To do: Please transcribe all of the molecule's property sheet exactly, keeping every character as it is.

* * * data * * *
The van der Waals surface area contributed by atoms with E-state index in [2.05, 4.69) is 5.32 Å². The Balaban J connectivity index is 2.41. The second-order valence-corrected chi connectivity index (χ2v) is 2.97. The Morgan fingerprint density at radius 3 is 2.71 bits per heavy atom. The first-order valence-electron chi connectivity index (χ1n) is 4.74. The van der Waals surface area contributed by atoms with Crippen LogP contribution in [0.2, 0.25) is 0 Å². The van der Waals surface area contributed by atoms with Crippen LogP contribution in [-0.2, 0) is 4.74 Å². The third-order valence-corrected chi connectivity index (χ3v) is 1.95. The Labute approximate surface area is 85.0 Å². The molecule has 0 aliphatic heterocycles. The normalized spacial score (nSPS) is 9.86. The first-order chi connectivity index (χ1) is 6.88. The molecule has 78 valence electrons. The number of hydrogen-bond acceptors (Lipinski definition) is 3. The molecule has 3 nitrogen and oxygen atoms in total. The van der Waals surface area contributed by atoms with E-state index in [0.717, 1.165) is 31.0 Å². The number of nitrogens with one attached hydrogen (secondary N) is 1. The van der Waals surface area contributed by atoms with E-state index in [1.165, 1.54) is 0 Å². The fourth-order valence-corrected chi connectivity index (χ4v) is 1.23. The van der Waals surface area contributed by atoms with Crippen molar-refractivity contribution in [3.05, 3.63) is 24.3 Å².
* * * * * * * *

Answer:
The van der Waals surface area contributed by atoms with E-state index in [2.05, 4.69) is 5.32 Å². The Balaban J connectivity index is 2.41. The second-order valence-corrected chi connectivity index (χ2v) is 2.97. The Morgan fingerprint density at radius 3 is 2.71 bits per heavy atom. The first-order valence-electron chi connectivity index (χ1n) is 4.74. The van der Waals surface area contributed by atoms with Crippen LogP contribution in [0.2, 0.25) is 0 Å². The van der Waals surface area contributed by atoms with Crippen LogP contribution in [-0.2, 0) is 4.74 Å². The third-order valence-corrected chi connectivity index (χ3v) is 1.95. The Labute approximate surface area is 85.0 Å². The molecule has 0 aliphatic heterocycles. The normalized spacial score (nSPS) is 9.86. The first-order chi connectivity index (χ1) is 6.88. The molecule has 78 valence electrons. The number of hydrogen-bond acceptors (Lipinski definition) is 3. The molecule has 3 nitrogen and oxygen atoms in total. The van der Waals surface area contributed by atoms with E-state index in [0.717, 1.165) is 31.0 Å². The number of nitrogens with one attached hydrogen (secondary N) is 1. The van der Waals surface area contributed by atoms with E-state index in [1.165, 1.54) is 0 Å². The fourth-order valence-corrected chi connectivity index (χ4v) is 1.23. The van der Waals surface area contributed by atoms with Crippen molar-refractivity contribution in [3.05, 3.63) is 24.3 Å².